As someone who has become mildly obsessed with the territories that comprise the former Soviet Union in recent years, it was a delight taking a quiet afternoon to burn through the delightful Destination Russia. Fabio Bertino and Roberta Melchiorre beautifully capture the essence of Russia in this short travelogue originally written in Italian. This book is perfect for anyone looking to teleport themselves abroad during a stint stuck at home or simply anyone looking for some inspiration to head East.
I received an advanced reader’s copy of this book in exchange for an honest review. All opinions are my own.
Over a year ago, I got on a train and traveled to Moscow to spend two delightful weeks in the Moscow Oblast with a dear friend and his family to celebrate New Year’s Eve and learn more about Russian culture. Since this time, I’ve tried to convey the magic in those small moments traveling in Russia to others with the hope that they’ll discover Russia for themselves. As with Fabio and Roberta’s spectacular trip through Belarus, Ukraine, and Russia, the people left a lasting impression on me.
Destination Russia carefully picks small stories to elaborate about in great detail, giving one the feeling of sitting in a good friend’s house as they recount the highlights of their trip while showing you photos to make the vision even more real. Most importantly, the authors beautifully paint portraits of the characters (and cat!) that they meet along their journey. (I have a cat story of my own. I was even offered a Siberian kitten to bring home with me!)
Although I had some incredible experiences while in Russia due to my friend aiding us in translating conversations with his family while staying at a family member’s dacha, I was very keenly aware that these were privileged encounters that most travelers will not have. What I loved about Destination Russia is that it captures the sheer magic of those chance encounters with strangers, the ones that make you thankful to be on the road. Due to Roberta’s fluency in Russia, those chance encounters go deeper than the quick conversations that those with limited English can have and I smiled with nostalgia when I was reading about their encounters with locals. I especially loved their experience in Seyda involving the infamous cat (no spoilers!)
My own experience was that Russians are incredibly friendly and curious to find out what you’re doing in their country. In Moscow, it was no problem meeting locals happy to regale us with their stories and tell us about their experiences, however the language barrier was problematic at times. The fluency of one of the authors in Russian was a huge asset and although it’s not possible for every traveler to learn Russian, one of the strengths of this travel narrative, compared to many others about Russia, is that the authors were able to have deeper conversations with others to better explain Russian culture and history in all its intricacies. I also appreciated the small notes about Russian as a language.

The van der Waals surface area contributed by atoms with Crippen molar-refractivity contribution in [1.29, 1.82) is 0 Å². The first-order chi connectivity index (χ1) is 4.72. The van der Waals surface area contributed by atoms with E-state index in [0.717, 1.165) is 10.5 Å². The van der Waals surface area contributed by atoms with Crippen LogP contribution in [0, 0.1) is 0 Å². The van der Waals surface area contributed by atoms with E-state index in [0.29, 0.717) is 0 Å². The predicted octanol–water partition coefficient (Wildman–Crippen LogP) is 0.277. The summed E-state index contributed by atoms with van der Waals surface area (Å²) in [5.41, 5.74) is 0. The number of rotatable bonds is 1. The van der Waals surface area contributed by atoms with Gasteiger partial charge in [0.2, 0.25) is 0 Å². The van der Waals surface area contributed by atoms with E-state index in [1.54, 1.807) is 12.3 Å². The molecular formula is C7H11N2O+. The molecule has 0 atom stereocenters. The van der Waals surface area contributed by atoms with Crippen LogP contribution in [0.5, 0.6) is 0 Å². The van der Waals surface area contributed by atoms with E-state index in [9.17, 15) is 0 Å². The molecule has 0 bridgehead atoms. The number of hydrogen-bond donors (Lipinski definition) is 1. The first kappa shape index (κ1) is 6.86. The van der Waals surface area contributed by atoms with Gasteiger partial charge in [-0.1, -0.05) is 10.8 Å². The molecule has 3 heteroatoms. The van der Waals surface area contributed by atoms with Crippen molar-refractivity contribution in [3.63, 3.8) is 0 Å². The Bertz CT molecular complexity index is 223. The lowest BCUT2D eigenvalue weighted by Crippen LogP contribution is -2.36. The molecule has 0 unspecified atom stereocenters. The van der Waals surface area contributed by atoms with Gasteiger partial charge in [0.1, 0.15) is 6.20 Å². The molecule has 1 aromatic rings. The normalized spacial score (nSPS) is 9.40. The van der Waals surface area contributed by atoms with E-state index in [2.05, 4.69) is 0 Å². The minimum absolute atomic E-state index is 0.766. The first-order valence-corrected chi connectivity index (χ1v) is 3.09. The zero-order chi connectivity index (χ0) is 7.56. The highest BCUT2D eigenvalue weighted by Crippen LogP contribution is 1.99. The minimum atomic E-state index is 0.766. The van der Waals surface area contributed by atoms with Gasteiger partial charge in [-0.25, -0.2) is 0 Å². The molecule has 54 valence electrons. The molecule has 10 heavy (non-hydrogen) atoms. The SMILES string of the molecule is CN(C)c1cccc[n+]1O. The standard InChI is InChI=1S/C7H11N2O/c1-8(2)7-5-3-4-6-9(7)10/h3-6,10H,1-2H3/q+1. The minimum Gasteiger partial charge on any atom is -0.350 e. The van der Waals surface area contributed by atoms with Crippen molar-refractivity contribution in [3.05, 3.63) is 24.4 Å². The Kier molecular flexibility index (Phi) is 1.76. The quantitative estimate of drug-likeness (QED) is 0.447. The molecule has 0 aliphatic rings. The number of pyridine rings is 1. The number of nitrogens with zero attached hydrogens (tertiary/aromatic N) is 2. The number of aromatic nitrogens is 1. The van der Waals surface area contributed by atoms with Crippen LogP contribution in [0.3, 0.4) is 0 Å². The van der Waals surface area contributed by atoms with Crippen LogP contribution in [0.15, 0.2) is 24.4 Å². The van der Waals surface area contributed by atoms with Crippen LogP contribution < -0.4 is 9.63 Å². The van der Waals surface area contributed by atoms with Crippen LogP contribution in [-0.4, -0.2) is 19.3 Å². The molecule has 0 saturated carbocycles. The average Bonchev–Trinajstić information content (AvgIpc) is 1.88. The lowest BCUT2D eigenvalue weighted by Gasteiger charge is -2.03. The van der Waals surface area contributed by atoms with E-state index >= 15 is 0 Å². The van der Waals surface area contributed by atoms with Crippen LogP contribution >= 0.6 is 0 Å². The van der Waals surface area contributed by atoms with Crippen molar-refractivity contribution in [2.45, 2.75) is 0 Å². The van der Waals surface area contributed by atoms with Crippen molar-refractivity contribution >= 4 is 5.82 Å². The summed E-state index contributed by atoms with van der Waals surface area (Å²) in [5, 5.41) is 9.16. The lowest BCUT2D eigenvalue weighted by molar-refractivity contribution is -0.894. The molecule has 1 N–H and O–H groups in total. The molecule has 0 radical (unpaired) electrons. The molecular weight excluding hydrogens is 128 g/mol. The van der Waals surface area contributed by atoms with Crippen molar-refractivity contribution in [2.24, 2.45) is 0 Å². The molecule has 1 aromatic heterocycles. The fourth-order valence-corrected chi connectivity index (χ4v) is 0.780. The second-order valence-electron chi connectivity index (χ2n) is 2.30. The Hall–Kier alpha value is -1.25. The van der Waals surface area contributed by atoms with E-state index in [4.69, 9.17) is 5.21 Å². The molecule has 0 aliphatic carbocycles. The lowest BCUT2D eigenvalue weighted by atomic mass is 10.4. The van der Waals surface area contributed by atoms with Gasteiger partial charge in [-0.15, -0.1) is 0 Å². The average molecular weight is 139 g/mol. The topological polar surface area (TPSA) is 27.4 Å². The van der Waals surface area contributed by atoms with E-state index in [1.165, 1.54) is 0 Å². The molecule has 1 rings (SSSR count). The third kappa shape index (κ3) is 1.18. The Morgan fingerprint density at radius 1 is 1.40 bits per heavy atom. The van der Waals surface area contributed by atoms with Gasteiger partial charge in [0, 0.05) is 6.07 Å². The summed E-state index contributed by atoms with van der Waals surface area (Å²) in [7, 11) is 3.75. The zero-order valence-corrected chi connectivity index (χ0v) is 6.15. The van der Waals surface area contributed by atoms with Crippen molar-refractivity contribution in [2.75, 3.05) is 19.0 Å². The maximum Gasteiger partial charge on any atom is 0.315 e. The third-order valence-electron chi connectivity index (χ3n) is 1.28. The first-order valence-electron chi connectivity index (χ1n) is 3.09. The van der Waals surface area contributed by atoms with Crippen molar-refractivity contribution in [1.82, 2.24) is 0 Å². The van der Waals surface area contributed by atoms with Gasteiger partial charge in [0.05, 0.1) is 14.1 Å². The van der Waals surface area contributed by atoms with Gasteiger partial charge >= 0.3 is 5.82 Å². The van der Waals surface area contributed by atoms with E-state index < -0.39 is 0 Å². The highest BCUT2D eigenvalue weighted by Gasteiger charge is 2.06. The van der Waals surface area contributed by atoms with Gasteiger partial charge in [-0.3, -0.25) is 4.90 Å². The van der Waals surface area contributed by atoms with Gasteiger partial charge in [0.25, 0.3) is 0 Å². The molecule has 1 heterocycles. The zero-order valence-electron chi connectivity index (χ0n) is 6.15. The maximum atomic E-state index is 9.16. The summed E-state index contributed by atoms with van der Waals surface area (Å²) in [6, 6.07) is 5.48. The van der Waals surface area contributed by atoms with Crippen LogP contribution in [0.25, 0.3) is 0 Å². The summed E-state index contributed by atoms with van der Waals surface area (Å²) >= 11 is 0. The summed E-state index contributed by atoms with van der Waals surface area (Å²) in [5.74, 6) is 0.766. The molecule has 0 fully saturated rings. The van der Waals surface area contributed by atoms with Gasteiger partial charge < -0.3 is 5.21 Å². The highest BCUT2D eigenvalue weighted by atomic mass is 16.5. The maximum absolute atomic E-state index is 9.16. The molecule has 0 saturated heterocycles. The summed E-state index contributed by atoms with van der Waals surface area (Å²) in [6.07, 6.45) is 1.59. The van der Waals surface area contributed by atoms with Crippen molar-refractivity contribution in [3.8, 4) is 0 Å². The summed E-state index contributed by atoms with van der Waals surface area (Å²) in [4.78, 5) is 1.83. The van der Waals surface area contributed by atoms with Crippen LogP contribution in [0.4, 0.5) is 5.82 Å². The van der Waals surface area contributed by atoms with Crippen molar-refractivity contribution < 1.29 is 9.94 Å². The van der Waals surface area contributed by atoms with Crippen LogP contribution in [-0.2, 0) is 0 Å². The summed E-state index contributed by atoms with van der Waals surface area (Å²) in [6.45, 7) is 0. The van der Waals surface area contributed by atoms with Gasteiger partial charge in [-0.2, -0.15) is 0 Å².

While in Moscow, we met my friend’s neighbor in one of the typical Soviet buildings described by the authors who had never met a real American in the flesh before. Even after we traveled barely four hours from Moscow, people still were delighted and curious about us as foreigners experiencing their country for the first time. Although Russia often has a cold reputation, I was personally blown away by the kindness of ordinary Russians who befriended us, housed us, fed us, and even sang to us (in the case of one stranger in the Moscow train station!).
Roberta’s language knowledge helps the authors dig deeper beyond the touristic attractions and architecture to try to capture the Russian soul and the diversity inherent within this sprawling country. Each chapter touches on a different aspect of Russian history and regional differences, which is great for those intrigued by Russia, but intimidated by the complicated visa process!
If I had any notes on the book, I would have loved for the authors to have touched more on the unique history of Ukraine. Although you can certainly find remnants of the Soviet era in Ukraine and Chernobyl itself, Ukraine has often been at odds with the Soviet union culturally, and I personally felt the book held its own with so many lovely stories about Russia by itself. (I would have loved to read more stories about each stop!)
Many historians trace the decline of the Soviet Union to Chernobyl and the rise of Ukrainian nationalism, so I would have liked to see a more nuanced discussion of Chernobyl and Ukrainian history as one sees in Chernobyl: The History of a Nuclear Catastrophe. Still, I feel confident that the authors, given the opportunity to travel more in Ukraine, would take care to explore Ukrainian culture deeply given the amount of time and research that went into their writing.
I absolutely loved every second of reading Destination Russia and I truly hope that this travelogue helps fellow travel lovers get inspired to visit Russia. I am soon traveling to Ukraine and this trip got me quite excited for the strangers that we’ll meet and the tales that I’ll hopefully be able to spin after our trip. If you’re looking for a fantastic read to immerse you into a new world or simply some inspiration further East, I highly recommend reading Destination Russia.
Leave a Reply